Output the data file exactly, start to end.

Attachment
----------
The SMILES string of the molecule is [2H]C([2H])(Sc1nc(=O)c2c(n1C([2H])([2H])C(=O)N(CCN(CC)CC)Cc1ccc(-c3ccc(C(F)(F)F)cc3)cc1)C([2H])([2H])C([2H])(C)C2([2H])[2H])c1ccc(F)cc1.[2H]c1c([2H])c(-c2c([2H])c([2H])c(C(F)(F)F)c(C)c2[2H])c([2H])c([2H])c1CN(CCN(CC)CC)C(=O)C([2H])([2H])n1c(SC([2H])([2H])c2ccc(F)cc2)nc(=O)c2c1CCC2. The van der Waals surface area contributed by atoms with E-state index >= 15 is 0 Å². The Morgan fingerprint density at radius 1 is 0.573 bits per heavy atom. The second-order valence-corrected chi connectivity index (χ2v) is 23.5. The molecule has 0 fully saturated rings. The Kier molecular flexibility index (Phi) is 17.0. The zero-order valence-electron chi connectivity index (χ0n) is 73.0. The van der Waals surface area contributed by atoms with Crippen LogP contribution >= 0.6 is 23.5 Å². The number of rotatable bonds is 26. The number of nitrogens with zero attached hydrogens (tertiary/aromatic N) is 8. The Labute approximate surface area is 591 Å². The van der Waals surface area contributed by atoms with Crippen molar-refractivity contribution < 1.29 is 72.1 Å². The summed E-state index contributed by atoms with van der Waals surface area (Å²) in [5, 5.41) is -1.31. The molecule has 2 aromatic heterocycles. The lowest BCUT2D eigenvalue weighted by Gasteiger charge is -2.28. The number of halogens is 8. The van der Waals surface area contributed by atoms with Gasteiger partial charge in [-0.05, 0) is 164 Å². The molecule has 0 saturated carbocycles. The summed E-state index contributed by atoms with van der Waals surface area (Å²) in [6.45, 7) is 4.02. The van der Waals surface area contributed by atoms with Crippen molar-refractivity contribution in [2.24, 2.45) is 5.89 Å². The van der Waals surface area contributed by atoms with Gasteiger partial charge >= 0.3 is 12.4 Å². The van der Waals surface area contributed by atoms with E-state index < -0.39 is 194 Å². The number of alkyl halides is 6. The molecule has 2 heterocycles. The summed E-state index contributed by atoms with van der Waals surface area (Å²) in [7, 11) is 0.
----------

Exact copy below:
The SMILES string of the molecule is [2H]C([2H])(Sc1nc(=O)c2c(n1C([2H])([2H])C(=O)N(CCN(CC)CC)Cc1ccc(-c3ccc(C(F)(F)F)cc3)cc1)C([2H])([2H])C([2H])(C)C2([2H])[2H])c1ccc(F)cc1.[2H]c1c([2H])c(-c2c([2H])c([2H])c(C(F)(F)F)c(C)c2[2H])c([2H])c([2H])c1CN(CCN(CC)CC)C(=O)C([2H])([2H])n1c(SC([2H])([2H])c2ccc(F)cc2)nc(=O)c2c1CCC2. The van der Waals surface area contributed by atoms with E-state index >= 15 is 0 Å². The Morgan fingerprint density at radius 1 is 0.573 bits per heavy atom. The second-order valence-corrected chi connectivity index (χ2v) is 23.5. The molecule has 0 fully saturated rings. The Kier molecular flexibility index (Phi) is 17.0. The zero-order valence-electron chi connectivity index (χ0n) is 73.0. The van der Waals surface area contributed by atoms with Crippen LogP contribution >= 0.6 is 23.5 Å². The number of rotatable bonds is 26. The number of nitrogens with zero attached hydrogens (tertiary/aromatic N) is 8. The Labute approximate surface area is 591 Å². The van der Waals surface area contributed by atoms with Crippen molar-refractivity contribution < 1.29 is 72.1 Å². The summed E-state index contributed by atoms with van der Waals surface area (Å²) in [5, 5.41) is -1.31. The molecule has 2 aromatic heterocycles. The lowest BCUT2D eigenvalue weighted by Gasteiger charge is -2.28. The number of halogens is 8. The van der Waals surface area contributed by atoms with Gasteiger partial charge in [-0.05, 0) is 164 Å². The molecule has 0 saturated carbocycles. The summed E-state index contributed by atoms with van der Waals surface area (Å²) in [6.45, 7) is 4.02. The van der Waals surface area contributed by atoms with Crippen molar-refractivity contribution in [2.24, 2.45) is 5.89 Å². The van der Waals surface area contributed by atoms with Gasteiger partial charge >= 0.3 is 12.4 Å². The van der Waals surface area contributed by atoms with E-state index < -0.39 is 194 Å². The number of alkyl halides is 6. The molecule has 2 heterocycles. The summed E-state index contributed by atoms with van der Waals surface area (Å²) in [7, 11) is 0.